Rising rates and rotation
Rising interest rates and expected economic improvement continue to drive investor rotation from the long winning growth sectors of the economy to the economically sensitive areas of the economy and into the value and small cap equity sectors. It is also fueling growing interest in industries oriented to energy, financial services, and consumer discretionary products.
This rotational shift, which began with such startling force in November 2020, has shown some signs of waning recently. The small cap sector, which continued to surge at the start of the year, has now pulled back, and the old leading large cap growth sector is showing signs of reestablishing its strength. However, this may be just another blip in an up-and-down trend that characterized the 1st quarter.
Key “big picture” issues
What are the key areas that will influence the direction of the economy and the markets for the balance of 2021? While the following key areas are interrelated, most are currently moving in a trend that remains supportive of the economy and the equity market – but not the bond market.
- Vaccination. After a halting start, the national vaccination effort has really picked up speed. Significantly, mitigating the virus remains the single biggest issue to support economic activity and reinforce investor confidence that the country and the world is moving past the challenges of the pandemic. However, this vaccination effort is now a race against the COVID variants that are now accelerating and threatening to trigger a fourth wave of infection. Also, other parts of the world – especially Europe – are lagging in their vaccine efforts relative to the U.S.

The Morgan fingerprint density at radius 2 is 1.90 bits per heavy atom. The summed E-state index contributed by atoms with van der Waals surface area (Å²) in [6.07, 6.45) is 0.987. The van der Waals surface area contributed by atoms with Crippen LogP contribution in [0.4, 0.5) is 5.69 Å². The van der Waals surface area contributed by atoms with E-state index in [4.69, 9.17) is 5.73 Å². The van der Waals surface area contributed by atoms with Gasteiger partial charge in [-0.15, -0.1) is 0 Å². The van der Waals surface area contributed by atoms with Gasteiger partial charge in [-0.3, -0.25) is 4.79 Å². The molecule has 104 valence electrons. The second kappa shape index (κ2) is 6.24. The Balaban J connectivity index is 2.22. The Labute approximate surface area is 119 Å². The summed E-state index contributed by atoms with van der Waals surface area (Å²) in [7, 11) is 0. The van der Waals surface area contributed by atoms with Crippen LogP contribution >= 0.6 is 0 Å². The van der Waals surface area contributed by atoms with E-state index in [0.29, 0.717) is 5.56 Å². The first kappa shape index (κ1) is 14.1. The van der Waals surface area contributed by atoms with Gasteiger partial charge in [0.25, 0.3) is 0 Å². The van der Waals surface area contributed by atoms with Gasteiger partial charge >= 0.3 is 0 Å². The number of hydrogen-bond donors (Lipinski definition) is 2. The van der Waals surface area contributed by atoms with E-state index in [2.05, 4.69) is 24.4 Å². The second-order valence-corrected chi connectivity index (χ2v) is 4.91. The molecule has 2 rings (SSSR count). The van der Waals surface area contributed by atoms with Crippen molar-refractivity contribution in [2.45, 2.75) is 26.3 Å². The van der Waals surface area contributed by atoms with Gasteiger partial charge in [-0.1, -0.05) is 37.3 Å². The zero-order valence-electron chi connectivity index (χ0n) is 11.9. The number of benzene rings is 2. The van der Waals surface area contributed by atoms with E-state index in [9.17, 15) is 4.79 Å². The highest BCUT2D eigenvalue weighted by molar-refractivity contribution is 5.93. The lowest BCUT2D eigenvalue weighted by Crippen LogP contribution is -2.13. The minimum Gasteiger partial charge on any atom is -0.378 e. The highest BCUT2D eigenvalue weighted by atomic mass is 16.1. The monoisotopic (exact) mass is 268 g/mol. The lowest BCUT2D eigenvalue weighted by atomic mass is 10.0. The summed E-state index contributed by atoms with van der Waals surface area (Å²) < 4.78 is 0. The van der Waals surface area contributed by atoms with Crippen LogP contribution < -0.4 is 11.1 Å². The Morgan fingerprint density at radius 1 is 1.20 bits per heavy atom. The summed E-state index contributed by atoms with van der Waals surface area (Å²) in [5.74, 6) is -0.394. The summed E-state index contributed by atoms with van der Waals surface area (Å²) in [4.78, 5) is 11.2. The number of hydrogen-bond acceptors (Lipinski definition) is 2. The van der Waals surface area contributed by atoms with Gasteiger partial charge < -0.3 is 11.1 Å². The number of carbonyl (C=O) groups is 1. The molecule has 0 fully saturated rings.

- Employment. As the virus mitigation and vaccination efforts continue, the employment picture has significantly improved. It is expected that the surge in hiring will continue and that the return of paychecks will augment government support programs in providing healthy support to the economy.
- Consumer spending. The consumer seems poised to go on a spending spree as the economy reopens. Armed with a record level of savings, an improving jobs market and the rising wealth created by the surging stock and housing markets, the consumer will be a powerful contributor to growth as the year progresses.
- Supply chain issues. As pent up demand is satiated by expected consumer spending, supply problems may become more acute due to the significant challenges of rebuilding supply chains. There are some early indicators that inflation could be rising. If inflation shows signs of surpassing the Fed’s target of 2% and/or level of comfort, the equity market could be negatively affected. The bond market has already felt the impact of these concerns.